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Strasbourg decision could give additional rights to same-sex couples in Poland.
“The [Court]’s decision seems to be part of a recently fashionable trend in Strasbourg where ideology is seen as more important than a verification of the state of the law in a given country,” writes Tomasz Pietryga, a columnist for the center-right Rzeczpospolita newspaper.
Marek Jurek, a right-wing politician and former speaker of parliament, called the decision “an attack on the Polish family,” and appealed to Lech Kaczynski, the president, to deal with the issue.
Kaczynski is responsible for another Human Rights Court verdict finding that Poland was in the wrong for a decision in 2005 by the city of Warsaw to ban a gay pride parade, when Kaczynski was the city’s mayor.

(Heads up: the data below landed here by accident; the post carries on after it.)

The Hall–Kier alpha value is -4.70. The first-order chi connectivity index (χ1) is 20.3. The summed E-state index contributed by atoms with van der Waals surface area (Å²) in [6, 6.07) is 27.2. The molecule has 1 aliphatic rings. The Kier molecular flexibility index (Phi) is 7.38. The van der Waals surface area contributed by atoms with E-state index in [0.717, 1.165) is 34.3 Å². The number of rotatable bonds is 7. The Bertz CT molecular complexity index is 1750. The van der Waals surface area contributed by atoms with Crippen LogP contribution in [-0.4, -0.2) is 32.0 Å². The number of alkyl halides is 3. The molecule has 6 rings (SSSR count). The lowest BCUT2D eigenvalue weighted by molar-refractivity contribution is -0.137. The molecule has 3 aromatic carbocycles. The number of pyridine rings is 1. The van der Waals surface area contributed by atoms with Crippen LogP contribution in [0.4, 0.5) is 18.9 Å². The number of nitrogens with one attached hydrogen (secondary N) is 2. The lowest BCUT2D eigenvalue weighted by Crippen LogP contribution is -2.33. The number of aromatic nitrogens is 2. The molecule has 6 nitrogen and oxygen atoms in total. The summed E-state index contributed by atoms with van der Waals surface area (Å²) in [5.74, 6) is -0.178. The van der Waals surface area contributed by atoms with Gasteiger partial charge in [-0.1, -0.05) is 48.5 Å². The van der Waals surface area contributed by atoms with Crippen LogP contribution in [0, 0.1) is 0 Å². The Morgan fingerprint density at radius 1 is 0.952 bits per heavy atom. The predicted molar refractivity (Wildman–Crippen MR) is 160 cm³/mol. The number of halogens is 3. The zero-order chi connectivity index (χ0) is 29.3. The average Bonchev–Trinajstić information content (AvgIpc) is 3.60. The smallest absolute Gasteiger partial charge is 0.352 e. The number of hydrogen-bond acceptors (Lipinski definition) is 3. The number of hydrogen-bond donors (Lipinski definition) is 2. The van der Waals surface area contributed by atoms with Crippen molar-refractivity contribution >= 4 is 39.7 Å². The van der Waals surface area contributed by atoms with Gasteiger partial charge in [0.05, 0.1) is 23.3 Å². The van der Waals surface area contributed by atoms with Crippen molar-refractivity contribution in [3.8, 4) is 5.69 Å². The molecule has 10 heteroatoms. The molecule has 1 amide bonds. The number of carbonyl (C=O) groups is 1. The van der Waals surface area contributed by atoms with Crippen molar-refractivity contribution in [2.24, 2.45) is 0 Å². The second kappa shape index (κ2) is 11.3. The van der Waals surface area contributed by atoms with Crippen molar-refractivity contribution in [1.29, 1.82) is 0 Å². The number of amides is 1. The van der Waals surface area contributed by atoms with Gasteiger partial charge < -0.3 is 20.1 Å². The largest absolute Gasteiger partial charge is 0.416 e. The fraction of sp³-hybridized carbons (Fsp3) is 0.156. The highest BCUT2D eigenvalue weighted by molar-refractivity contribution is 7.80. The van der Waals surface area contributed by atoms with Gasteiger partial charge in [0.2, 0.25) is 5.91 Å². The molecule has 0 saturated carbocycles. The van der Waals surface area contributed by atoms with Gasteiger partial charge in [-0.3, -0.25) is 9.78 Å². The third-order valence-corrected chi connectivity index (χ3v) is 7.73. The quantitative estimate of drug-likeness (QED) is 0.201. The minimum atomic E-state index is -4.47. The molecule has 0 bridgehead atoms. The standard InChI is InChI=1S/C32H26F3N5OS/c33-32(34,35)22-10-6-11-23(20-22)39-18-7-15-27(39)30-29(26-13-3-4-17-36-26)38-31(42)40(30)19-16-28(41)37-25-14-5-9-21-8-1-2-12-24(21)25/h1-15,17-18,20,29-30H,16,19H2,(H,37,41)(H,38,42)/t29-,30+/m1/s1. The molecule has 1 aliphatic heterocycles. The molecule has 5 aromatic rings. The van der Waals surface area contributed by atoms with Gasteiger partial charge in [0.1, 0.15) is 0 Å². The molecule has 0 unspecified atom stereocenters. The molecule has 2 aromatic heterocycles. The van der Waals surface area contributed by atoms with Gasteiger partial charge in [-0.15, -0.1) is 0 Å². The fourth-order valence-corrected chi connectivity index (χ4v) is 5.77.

Kaczynski was then planning on running for the presidency, and was seeking to appeal to Poland’s conservative voters. In a country where more than 90 percent of people are officially Roman Catholic, there is less sympathy for gay rights than in more secular countries like the Czech Republic, where same-sex relationships have been recognized since 2006.
“Poland isn’t all that friendly a country for gays,” said Piotr, a Polish artist who now lives with his partner in Germany and asked that his last name not be used. The two of them traveled to Warsaw in 2005 to protest Kaczynski’s decision, but have no intention of moving back to Poland, despite the Court's ruling. “Life is simply a lot easier for us outside of Poland.”
As for Kozak, the 59-year-old has become a poster-boy for gay rights in Poland.
“Even today, there is a problem with being open about being gay or lesbian,” he told the Gazeta Wyborcza newspaper. “We bother a lot of people.”
When asked about the verdict, he said: “I am stunned. Finally Europe is showing us what tolerance looks like. The law should be changed, and maybe I will help with that.”
That is exactly what Poland’s conservatives are afraid of.